(Alexia; Word Blindness; Text Blindness; Visual Aphasia)
DefinitionAlexic anomia happens when you lose your ability to understand written words. You can no longer read and name words. This is a type of aphasia, which is a language disorder. It is caused by the brain not functioning correctly. This is a serious condition that may change over time, depending on the cause.
|Stroke—Most Common Cause of Alexic Anomia|
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CausesAlexic anomia is caused by damage to the language areas of the brain, for example:
- Stroke , which is the most common cause
- Severe blow to the head
- Traumatic brain injury
- Brain tumor
- Brain infection
- Other brain conditions
Risk FactorsAlexic anomia is more common in older people. Other factors that may increase your chance of alexic anomia include:
- Increasing age
- Being at risk for stroke or dementia
- Having a history of transient ischemic attacks (TIAs)
- Inability to read with understanding
- Ability to write, but not read what you have written
DiagnosisYour doctor will ask about your symptoms and medical history. A physical exam will be done. A neurological examination and tests may also be done to check brain function.Imaging tests are used to evaluate the brain and other structures. These may include:
TreatmentTalk with your doctor about the best plan for you. Treatment options include the following:
- Speech-language therapy—to help you use your ability to communicate, regain lost abilities, learn to make up for language problems, and learn other methods to communicate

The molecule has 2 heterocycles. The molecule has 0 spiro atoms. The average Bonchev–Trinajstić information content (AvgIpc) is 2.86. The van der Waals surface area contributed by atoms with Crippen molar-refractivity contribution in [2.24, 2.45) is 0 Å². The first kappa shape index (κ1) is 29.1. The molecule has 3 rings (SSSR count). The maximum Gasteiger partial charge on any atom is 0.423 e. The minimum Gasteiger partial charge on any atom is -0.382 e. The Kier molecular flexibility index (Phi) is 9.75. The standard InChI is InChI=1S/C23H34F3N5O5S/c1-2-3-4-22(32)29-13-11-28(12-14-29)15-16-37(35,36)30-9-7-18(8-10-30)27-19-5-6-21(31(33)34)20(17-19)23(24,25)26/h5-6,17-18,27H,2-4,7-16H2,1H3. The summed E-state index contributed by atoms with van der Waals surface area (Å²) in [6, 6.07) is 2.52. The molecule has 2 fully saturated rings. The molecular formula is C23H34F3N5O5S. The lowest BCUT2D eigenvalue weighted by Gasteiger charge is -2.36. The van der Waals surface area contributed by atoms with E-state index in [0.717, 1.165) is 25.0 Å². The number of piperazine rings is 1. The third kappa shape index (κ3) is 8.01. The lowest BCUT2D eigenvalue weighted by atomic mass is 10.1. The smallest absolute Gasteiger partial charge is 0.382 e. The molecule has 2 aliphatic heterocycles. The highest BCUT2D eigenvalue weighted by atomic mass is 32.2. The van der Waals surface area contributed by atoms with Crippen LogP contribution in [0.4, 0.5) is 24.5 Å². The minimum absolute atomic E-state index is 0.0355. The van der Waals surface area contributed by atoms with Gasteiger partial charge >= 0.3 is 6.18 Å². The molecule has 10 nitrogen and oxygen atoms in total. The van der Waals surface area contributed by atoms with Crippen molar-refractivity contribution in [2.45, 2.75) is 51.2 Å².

- Counseling —to help you cope with your condition and help your family learn how to communicate with you
- Individualized rehabilitation program—to focus on what caused your condition
PreventionSince stroke is a common cause of aphasia, follow these guidelines to help prevent stroke:
- Exercise regularly.
- Eat plenty of fruits and vegetables .
- Limit salt and fat in your diet.
- If you smoke, talk to your doctor about how to successfully quit.
- If you drink, do so in moderation. Moderation is 2 or less drinks per day for men and 1 or less drinks per day for women.
- Maintain a healthy weight.
- Control your blood pressure.
- Ask your doctor if you should take low-dose aspirin.
- Properly treat and control chronic conditions, like diabetes.
National Aphasia Association
National Institute of Neurological Disorders and Stroke
The Aphasia Institute
Brain Injury Association of Alberta
Aphasia. EBSCO DynaMed website. Available at: http://www.ebscohost.com/dynamed. Updated September 2, 2012. Accessed May 16, 2013.
Aphasia information page. National Institute of Neurological Disorders and Stroke website. Available at: http://www.ninds.nih.gov/disorders/aphasia/aphasia.htm. Updated July 9, 2012. Accessed May 16, 2013.
Cherny LR. Aphasia, alexia, and oral reading. Top Stroke Rehabil. 2004;11:22-36.
Freedman L, Selchen DH, et al. Posterior cortical dementia with alexia: neurobehavioural, MRI, and PET findings. J Neurol Neurosurg Psychiatry. 1991;54;443-448.
- Reviewer: Rimas Lukas, MD
- Review Date: 01/2015
- Update Date: 05/07/2014
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